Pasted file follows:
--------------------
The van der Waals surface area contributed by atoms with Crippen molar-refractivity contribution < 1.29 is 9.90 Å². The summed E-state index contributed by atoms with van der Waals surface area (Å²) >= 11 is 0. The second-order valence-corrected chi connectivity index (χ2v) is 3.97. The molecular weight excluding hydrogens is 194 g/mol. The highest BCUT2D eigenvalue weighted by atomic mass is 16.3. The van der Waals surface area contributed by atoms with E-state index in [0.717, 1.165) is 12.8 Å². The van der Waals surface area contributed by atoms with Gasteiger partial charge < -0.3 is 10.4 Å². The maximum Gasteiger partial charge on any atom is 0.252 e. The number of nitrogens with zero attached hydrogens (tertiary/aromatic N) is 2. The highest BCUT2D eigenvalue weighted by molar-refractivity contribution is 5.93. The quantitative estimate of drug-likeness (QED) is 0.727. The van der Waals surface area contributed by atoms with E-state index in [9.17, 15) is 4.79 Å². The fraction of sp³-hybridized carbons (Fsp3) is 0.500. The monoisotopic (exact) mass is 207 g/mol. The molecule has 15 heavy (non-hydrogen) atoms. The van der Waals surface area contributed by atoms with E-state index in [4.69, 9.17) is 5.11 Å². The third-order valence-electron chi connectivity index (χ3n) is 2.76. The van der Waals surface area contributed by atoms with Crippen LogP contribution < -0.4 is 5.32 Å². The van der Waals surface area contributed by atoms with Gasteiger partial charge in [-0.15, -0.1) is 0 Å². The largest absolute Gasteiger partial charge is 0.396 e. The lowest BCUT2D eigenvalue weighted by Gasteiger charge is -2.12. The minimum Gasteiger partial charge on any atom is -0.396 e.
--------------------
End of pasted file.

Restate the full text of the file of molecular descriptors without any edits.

The van der Waals surface area contributed by atoms with Crippen molar-refractivity contribution < 1.29 is 9.90 Å². The summed E-state index contributed by atoms with van der Waals surface area (Å²) >= 11 is 0. The second-order valence-corrected chi connectivity index (χ2v) is 3.97. The molecular weight excluding hydrogens is 194 g/mol. The highest BCUT2D eigenvalue weighted by atomic mass is 16.3. The van der Waals surface area contributed by atoms with E-state index in [0.717, 1.165) is 12.8 Å². The van der Waals surface area contributed by atoms with Gasteiger partial charge < -0.3 is 10.4 Å². The maximum Gasteiger partial charge on any atom is 0.252 e. The number of nitrogens with zero attached hydrogens (tertiary/aromatic N) is 2. The highest BCUT2D eigenvalue weighted by molar-refractivity contribution is 5.93. The quantitative estimate of drug-likeness (QED) is 0.727. The van der Waals surface area contributed by atoms with E-state index in [9.17, 15) is 4.79 Å². The fraction of sp³-hybridized carbons (Fsp3) is 0.500. The monoisotopic (exact) mass is 207 g/mol. The molecule has 15 heavy (non-hydrogen) atoms. The van der Waals surface area contributed by atoms with E-state index in [4.69, 9.17) is 5.11 Å². The third-order valence-electron chi connectivity index (χ3n) is 2.76. The van der Waals surface area contributed by atoms with Crippen LogP contribution < -0.4 is 5.32 Å². The van der Waals surface area contributed by atoms with Gasteiger partial charge in [-0.15, -0.1) is 0 Å². The largest absolute Gasteiger partial charge is 0.396 e. The lowest BCUT2D eigenvalue weighted by Gasteiger charge is -2.12. The minimum Gasteiger partial charge on any atom is -0.396 e.